Ep 54: Andrew Thurman on Absurd Art, Virtual Embassies, and Why Walken’s Watch Was Worth so Much

I talk with Coindesk reporter and entrepreneur Andrew Thurman about Non-Fungible-Tokens, what gives them value, and the history of absurd art. We also discuss the implication of Barbados opening a virtual embassy in the Metaverse.

Related links:

Andrew Thurman on Coindesk

Follow Andrew on Twitter

Article by Matt Asher about the Metaverse as dystopia

Ep 53: Walter Block on Blackmail, Suicide, and Voluntary Schmavery

I talk with economist and philosopher Walter Block. We discuss his series of books, Defending the Undefendable. The third and latest in that trilogy was recently released. Block defends the legality, and sometimes the morality, of a variety of generally maligned practices and people. We talk about these, as well as libertarian punishment theory, how to handle hostage takers, and the infamous flagpole problem.

Related links:

Walter Block page at Loyola University

Defending the Undefendable III

Walter Block author page at alibris


Ep 50: Adam B. Levine on Irreversible Transactions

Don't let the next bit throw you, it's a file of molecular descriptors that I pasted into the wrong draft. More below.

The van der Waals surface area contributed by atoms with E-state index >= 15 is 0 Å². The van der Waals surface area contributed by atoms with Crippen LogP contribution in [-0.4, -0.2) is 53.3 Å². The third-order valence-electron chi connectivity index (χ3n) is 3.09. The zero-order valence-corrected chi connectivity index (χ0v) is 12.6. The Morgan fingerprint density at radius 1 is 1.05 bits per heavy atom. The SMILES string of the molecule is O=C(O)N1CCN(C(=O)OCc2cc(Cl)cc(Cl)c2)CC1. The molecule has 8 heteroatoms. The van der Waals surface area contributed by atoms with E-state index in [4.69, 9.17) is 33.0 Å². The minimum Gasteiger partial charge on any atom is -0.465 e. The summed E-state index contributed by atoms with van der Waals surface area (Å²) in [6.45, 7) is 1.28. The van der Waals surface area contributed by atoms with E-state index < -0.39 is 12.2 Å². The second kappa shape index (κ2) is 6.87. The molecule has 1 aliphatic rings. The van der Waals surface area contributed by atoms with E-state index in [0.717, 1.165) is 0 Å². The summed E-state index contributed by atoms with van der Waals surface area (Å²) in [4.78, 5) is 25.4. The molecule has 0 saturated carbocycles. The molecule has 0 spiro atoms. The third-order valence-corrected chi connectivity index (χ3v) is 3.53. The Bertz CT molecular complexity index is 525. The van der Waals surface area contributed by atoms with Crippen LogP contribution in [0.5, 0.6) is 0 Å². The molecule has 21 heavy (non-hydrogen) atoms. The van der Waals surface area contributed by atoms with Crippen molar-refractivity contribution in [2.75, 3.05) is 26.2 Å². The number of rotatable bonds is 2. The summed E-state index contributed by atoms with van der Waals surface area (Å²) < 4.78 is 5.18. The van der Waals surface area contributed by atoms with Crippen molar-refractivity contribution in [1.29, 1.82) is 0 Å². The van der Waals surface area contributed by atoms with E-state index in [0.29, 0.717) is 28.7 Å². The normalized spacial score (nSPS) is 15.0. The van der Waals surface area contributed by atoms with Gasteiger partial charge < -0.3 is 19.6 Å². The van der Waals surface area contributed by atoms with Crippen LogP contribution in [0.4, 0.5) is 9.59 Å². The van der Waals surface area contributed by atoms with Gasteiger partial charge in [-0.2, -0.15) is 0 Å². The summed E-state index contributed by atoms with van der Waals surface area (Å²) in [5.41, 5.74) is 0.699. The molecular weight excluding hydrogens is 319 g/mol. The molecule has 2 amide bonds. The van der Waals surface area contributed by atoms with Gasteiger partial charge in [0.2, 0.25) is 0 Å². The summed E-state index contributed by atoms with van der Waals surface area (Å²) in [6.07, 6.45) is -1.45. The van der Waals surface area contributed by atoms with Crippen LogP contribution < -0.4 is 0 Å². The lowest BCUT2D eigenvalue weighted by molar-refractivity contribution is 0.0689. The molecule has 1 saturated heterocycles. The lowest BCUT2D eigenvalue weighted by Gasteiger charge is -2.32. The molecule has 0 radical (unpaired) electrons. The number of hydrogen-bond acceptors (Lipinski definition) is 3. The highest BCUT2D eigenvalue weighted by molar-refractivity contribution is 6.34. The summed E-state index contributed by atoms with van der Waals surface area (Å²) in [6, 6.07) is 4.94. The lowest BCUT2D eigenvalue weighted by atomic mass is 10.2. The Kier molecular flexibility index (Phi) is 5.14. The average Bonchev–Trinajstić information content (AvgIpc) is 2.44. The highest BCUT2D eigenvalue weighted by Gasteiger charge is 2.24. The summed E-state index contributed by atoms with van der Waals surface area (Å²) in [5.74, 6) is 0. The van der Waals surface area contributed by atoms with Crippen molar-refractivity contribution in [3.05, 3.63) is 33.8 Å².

I talk with Adam B. Levine, managing editor at Coindesk, about decentralized finance startup Compound’s very costly error and their CEO’s ham-fisted attempt to fix it. We discuss ethereum, immutability, fungibility, and what constitutes a hack in the context of code as law.

Related links:

Adam B. Levine Homepage

Compound sends out extra COMP

Adam’s author page at Coindesk


Ep 49: Reed Coverdale on Trucking, Memeing, and Making a Garand go BRRRRRRRR

In this episode I speak with Reed Coverdale, trucker, gun hacker, meme lord, podcast host, noted 9/11 conspiracy theory denier, and man with a moustache. We talk status among truckers, supply chains, lolberts, border walls, John McAfee, Dom/Sub twitter, and why Reed’s Garand goes BRRRRRRRR.

Related links:

Reed on Twitter

Natural Capitalist Podcast

Ep 46: Robert A. Jensen on Life After Death

I talk with Robert A. Jensen, author of the new book Personal Effects: What Recovering the Dead Teaches Me About Caring for the Living. Over the past three decades Jensen has travelled to every major disaster you’ve heard of, and many you haven’t, to help recover bodies and the personal effects of the deceased. We discuss the importance of recovering “fragments”, the role played by local customs in his work, the politics of dead bodies, and why the British Empire buried their citizens wherever they died.

Related links:

• Jensen’s former company, Kenyon International Emergency Services

Robert A. Jensen homepage

• Personal Effects for sale at Barns & Noble